I'm surprised no one gave the obvious answer and, I suspect, the one most often used in practice: just don't read the error messages.
The vast majority of the value of most error messages is simply that something is wrong on such and such line. Most of the time I just look at the line number and go to that line. My "reading" of the error message at that point is usually just whatever my eye catches in passing, not even a skim. If it is not immediately clear what is wrong on or near the line, then I'll actually read the message. This workflow is even better with an IDE or tooling that highlights errors on the spot, and automatically accomplishes Karl Bielefeldt's suggestion to only consider small changes.
Of course, the error messages don't always point at the appropriate line, but then they often don't point at the appropriate root cause either, so even a full understanding of the error message would be of limited help. It doesn't take long to get an idea of what error messages are more reliable about locating the proper line.
On the one hand, most errors a novice is likely to make are likely to be painfully obvious to an experienced programmer with no help from the compiler being necessary. On the other hand, they are much less likely to be so obvious to the novice (though many will be obvious, most mistakes are stupid mistakes). At this point I agree completely with Robert Harvey, the novice simply needs to become more familiar with the language. There is no avoiding this. Compiler errors that reference unfamiliar concepts or seem surprising should be seen as prompts to deepen ones knowledge of the language. Similarly for cases where the compiler is complaining but you can't see why the code is wrong.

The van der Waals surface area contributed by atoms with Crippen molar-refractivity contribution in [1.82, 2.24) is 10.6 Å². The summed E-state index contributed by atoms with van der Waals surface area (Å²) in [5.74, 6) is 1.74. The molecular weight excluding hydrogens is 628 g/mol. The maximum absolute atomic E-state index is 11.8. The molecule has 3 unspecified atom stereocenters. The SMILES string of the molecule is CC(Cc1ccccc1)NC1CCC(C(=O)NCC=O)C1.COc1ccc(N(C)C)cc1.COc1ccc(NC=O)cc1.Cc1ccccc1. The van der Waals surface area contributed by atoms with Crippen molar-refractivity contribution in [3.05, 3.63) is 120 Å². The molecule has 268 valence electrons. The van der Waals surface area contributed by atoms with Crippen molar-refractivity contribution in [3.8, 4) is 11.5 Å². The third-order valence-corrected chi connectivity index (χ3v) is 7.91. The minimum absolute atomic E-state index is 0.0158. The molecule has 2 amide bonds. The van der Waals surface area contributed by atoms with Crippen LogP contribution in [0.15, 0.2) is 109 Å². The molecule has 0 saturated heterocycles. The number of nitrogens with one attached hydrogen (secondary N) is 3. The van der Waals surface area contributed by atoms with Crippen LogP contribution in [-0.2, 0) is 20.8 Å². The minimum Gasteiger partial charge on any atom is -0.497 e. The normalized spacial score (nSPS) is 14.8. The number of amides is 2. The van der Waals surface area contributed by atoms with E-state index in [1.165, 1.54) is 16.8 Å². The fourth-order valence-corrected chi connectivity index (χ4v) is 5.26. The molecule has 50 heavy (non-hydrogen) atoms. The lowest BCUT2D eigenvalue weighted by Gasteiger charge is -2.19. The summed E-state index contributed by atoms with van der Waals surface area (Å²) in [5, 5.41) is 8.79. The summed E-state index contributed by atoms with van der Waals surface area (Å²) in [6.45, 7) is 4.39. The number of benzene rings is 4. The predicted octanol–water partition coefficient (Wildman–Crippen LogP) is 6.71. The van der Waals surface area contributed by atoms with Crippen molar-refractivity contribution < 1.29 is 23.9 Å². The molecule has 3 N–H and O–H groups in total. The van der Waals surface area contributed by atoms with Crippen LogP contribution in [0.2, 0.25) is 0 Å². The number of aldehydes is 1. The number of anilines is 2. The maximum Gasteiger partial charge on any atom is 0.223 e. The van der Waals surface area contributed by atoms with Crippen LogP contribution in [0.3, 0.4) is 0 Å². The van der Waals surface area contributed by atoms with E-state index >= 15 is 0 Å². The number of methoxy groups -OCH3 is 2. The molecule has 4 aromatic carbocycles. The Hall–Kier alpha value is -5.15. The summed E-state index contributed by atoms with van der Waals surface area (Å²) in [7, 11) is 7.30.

Again, I agree with Robert Harvey that a better strategy for utilizing compiler errors is needed. I've outlined some aspects above and Robert Harvey's answer gives other aspects. It's not even clear what your friend hopes to do with such a "glossary", and it's very unlikely such a "glossary" would actually be of much use to your friend. Compiler messages are certainly not the place for an introduction to the concepts of the language1 and a "glossary" is not that much of a better place for it. Even with a lucid description of what the error message means, it's not going to tell you how to fix the problem.
1 A few languages, like Elm and Dhall (and probably Racket), as well as a few "beginner-oriented" implementations of languages do attempt to do this though. In this vein, MSalters' advice to use a different implementation is directly relevant. I personally find such things uncompelling and not quite aimed at the right problem. This is not to say that there aren't ways of making better error messages, but, to me, they tend to revolve around making the compiler's beliefs and the basis of those beliefs clearer.
No.depending on if your code compiled or not. Instantly takes away the frustration from not understanding long and pointless messages!